When Mum and I got to Moscow we reported straight away to Irina Alexandrovna Viner. But at first she didn’t even want to see me, because she’d found out that I was 12 years old, which was a bit too old for rhythmic gymnastics. But Mum insisted that she watch me perform in the hall, and Viner eventually agreed.
And so I began practising, performing various elements and jumping all over the place. And incidentally there were some girls in the hall who were members of the Russian team – real stars, you could say. But I was used to always having lots of girls in the hall, so I did what I’d come to do, tried very hard, and didn’t even notice when they started gathering around to watch me. Irina Alexandrovna came over, took a look at how I was performing and asked me if I knew how to smile. I said I did, and she told me to smile and repeat my jumps. So I started again, and at one point jumped so high that I got scared and thought “Good heavens, how did I manage to get up so high that my legs are going down but haven’t hit the floor yet?” Everyone was struck dumb. Viner took me by the hand, led me over to the Russian team’s chief trainer and said “Just look at this astonishing child! How flexible, and how she jumps!” And she kept me on and told Mum to leave and not to come back for three days. The training base was outside Moscow, in Novogorsk, and Mum could barely stop herself from coming back and taking me away from there. That’s how my sporting career began in Moscow.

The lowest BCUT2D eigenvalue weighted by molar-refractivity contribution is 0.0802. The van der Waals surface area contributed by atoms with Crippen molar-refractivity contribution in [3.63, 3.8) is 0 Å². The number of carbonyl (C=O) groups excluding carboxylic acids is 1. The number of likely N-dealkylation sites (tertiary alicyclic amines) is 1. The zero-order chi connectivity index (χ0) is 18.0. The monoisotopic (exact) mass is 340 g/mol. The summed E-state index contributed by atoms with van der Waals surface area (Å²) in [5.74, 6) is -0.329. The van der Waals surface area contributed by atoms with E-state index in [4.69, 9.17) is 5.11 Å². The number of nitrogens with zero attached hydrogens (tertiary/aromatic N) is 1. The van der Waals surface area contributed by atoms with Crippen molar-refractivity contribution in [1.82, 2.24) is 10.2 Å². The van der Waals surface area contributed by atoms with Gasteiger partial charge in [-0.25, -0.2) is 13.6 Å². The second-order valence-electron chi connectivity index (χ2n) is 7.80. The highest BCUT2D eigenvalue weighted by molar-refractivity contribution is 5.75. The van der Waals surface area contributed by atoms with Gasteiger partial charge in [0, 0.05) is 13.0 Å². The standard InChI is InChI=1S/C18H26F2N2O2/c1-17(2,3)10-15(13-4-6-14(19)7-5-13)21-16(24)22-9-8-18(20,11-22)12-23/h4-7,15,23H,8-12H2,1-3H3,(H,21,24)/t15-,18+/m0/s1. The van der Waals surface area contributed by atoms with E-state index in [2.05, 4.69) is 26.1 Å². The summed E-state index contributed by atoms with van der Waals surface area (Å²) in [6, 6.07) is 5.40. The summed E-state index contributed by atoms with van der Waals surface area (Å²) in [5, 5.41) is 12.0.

Irina Alexandrovna is a very high-class trainer. In fact, I would say that the Russian school is one of the best and this is largely thanks to Irina Alexandrovna Viner. She throws herself heart and soul into her work, gives the girls everything she’s got. Sometimes she describes gymnastics as her hobby, but in fact it’s her life’s work. She feels very closely what her trainees are experiencing and knows exactly when to push them a bit harder and when to stop. Sometimes she can be strict and she can even raise her voice, but always in a professional way. I owe her so much. It was she who made a champion of me, who gave me confidence in myself and a belief that I could achieve great things. At the same time Irina’s very human. She won’t force you to practise for no reason. She really feels the girls well. For example, once before the European Championship she sent me on holiday to Turkey for a whole 10 days and told me I wasn’t to practise at all.